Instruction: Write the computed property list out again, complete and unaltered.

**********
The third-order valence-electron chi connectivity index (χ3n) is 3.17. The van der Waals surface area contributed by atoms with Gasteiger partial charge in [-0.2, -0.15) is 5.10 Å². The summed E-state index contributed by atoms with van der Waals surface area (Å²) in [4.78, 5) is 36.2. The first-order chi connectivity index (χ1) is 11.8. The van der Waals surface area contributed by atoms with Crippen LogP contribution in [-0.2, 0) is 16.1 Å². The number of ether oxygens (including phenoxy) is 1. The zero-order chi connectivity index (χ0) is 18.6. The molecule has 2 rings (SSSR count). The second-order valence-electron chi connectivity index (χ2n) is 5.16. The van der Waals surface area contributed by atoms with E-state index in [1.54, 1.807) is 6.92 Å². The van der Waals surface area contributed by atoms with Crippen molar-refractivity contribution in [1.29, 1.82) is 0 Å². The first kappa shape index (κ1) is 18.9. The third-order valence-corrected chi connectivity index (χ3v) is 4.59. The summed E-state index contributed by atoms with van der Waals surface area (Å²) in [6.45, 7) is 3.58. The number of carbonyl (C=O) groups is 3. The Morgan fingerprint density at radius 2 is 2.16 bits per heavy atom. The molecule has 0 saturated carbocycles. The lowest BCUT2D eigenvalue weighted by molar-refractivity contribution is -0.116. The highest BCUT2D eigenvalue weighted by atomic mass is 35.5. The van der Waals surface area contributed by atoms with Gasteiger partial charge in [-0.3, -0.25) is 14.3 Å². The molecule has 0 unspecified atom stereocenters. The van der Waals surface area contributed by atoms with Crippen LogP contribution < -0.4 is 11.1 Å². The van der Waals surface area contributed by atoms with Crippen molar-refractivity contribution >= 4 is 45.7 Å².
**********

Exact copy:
The third-order valence-electron chi connectivity index (χ3n) is 3.17. The van der Waals surface area contributed by atoms with Gasteiger partial charge in [-0.2, -0.15) is 5.10 Å². The summed E-state index contributed by atoms with van der Waals surface area (Å²) in [4.78, 5) is 36.2. The first-order chi connectivity index (χ1) is 11.8. The van der Waals surface area contributed by atoms with Crippen LogP contribution in [-0.2, 0) is 16.1 Å². The number of ether oxygens (including phenoxy) is 1. The zero-order chi connectivity index (χ0) is 18.6. The molecule has 2 rings (SSSR count). The second-order valence-electron chi connectivity index (χ2n) is 5.16. The van der Waals surface area contributed by atoms with E-state index in [1.54, 1.807) is 6.92 Å². The van der Waals surface area contributed by atoms with Crippen molar-refractivity contribution in [1.29, 1.82) is 0 Å². The first kappa shape index (κ1) is 18.9. The third-order valence-corrected chi connectivity index (χ3v) is 4.59. The summed E-state index contributed by atoms with van der Waals surface area (Å²) in [6.45, 7) is 3.58. The number of carbonyl (C=O) groups is 3. The Morgan fingerprint density at radius 2 is 2.16 bits per heavy atom. The molecule has 0 saturated carbocycles. The lowest BCUT2D eigenvalue weighted by molar-refractivity contribution is -0.116. The highest BCUT2D eigenvalue weighted by atomic mass is 35.5. The van der Waals surface area contributed by atoms with Gasteiger partial charge in [-0.3, -0.25) is 14.3 Å². The molecule has 0 unspecified atom stereocenters. The van der Waals surface area contributed by atoms with Crippen LogP contribution < -0.4 is 11.1 Å². The van der Waals surface area contributed by atoms with Crippen molar-refractivity contribution >= 4 is 45.7 Å².